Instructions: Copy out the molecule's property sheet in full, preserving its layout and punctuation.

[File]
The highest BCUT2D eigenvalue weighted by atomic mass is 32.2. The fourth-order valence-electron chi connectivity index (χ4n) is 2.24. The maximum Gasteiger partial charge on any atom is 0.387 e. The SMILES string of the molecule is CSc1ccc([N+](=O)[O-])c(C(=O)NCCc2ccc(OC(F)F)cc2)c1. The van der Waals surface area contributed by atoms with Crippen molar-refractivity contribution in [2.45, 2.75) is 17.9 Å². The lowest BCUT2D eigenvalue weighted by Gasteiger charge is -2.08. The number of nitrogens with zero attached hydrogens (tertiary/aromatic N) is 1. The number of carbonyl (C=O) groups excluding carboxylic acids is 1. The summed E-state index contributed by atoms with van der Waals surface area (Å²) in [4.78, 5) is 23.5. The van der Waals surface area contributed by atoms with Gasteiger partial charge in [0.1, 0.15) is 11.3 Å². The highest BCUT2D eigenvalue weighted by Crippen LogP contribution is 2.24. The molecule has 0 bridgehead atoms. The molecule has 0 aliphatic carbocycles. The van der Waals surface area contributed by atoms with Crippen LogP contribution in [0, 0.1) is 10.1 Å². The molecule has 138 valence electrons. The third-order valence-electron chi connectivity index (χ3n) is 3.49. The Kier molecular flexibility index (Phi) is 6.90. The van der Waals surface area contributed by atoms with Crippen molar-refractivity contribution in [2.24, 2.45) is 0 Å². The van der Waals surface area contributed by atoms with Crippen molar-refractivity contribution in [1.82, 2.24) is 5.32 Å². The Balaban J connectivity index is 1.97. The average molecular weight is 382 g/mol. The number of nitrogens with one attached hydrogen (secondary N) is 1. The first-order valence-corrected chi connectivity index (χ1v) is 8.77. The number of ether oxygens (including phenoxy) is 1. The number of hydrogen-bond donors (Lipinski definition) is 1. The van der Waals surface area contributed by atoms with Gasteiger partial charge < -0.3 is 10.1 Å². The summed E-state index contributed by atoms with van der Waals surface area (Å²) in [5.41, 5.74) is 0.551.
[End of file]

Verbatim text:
The highest BCUT2D eigenvalue weighted by atomic mass is 32.2. The fourth-order valence-electron chi connectivity index (χ4n) is 2.24. The maximum Gasteiger partial charge on any atom is 0.387 e. The SMILES string of the molecule is CSc1ccc([N+](=O)[O-])c(C(=O)NCCc2ccc(OC(F)F)cc2)c1. The van der Waals surface area contributed by atoms with Crippen molar-refractivity contribution in [2.45, 2.75) is 17.9 Å². The lowest BCUT2D eigenvalue weighted by Gasteiger charge is -2.08. The number of nitrogens with zero attached hydrogens (tertiary/aromatic N) is 1. The number of carbonyl (C=O) groups excluding carboxylic acids is 1. The summed E-state index contributed by atoms with van der Waals surface area (Å²) in [4.78, 5) is 23.5. The van der Waals surface area contributed by atoms with Gasteiger partial charge in [0.1, 0.15) is 11.3 Å². The highest BCUT2D eigenvalue weighted by Crippen LogP contribution is 2.24. The molecule has 0 bridgehead atoms. The molecule has 0 aliphatic carbocycles. The van der Waals surface area contributed by atoms with Crippen LogP contribution in [0, 0.1) is 10.1 Å². The molecule has 138 valence electrons. The third-order valence-electron chi connectivity index (χ3n) is 3.49. The Kier molecular flexibility index (Phi) is 6.90. The van der Waals surface area contributed by atoms with Crippen molar-refractivity contribution in [2.24, 2.45) is 0 Å². The van der Waals surface area contributed by atoms with Crippen molar-refractivity contribution in [1.82, 2.24) is 5.32 Å². The Balaban J connectivity index is 1.97. The average molecular weight is 382 g/mol. The number of nitrogens with one attached hydrogen (secondary N) is 1. The first-order valence-corrected chi connectivity index (χ1v) is 8.77. The number of ether oxygens (including phenoxy) is 1. The number of hydrogen-bond donors (Lipinski definition) is 1. The van der Waals surface area contributed by atoms with Gasteiger partial charge < -0.3 is 10.1 Å². The summed E-state index contributed by atoms with van der Waals surface area (Å²) in [5.41, 5.74) is 0.551.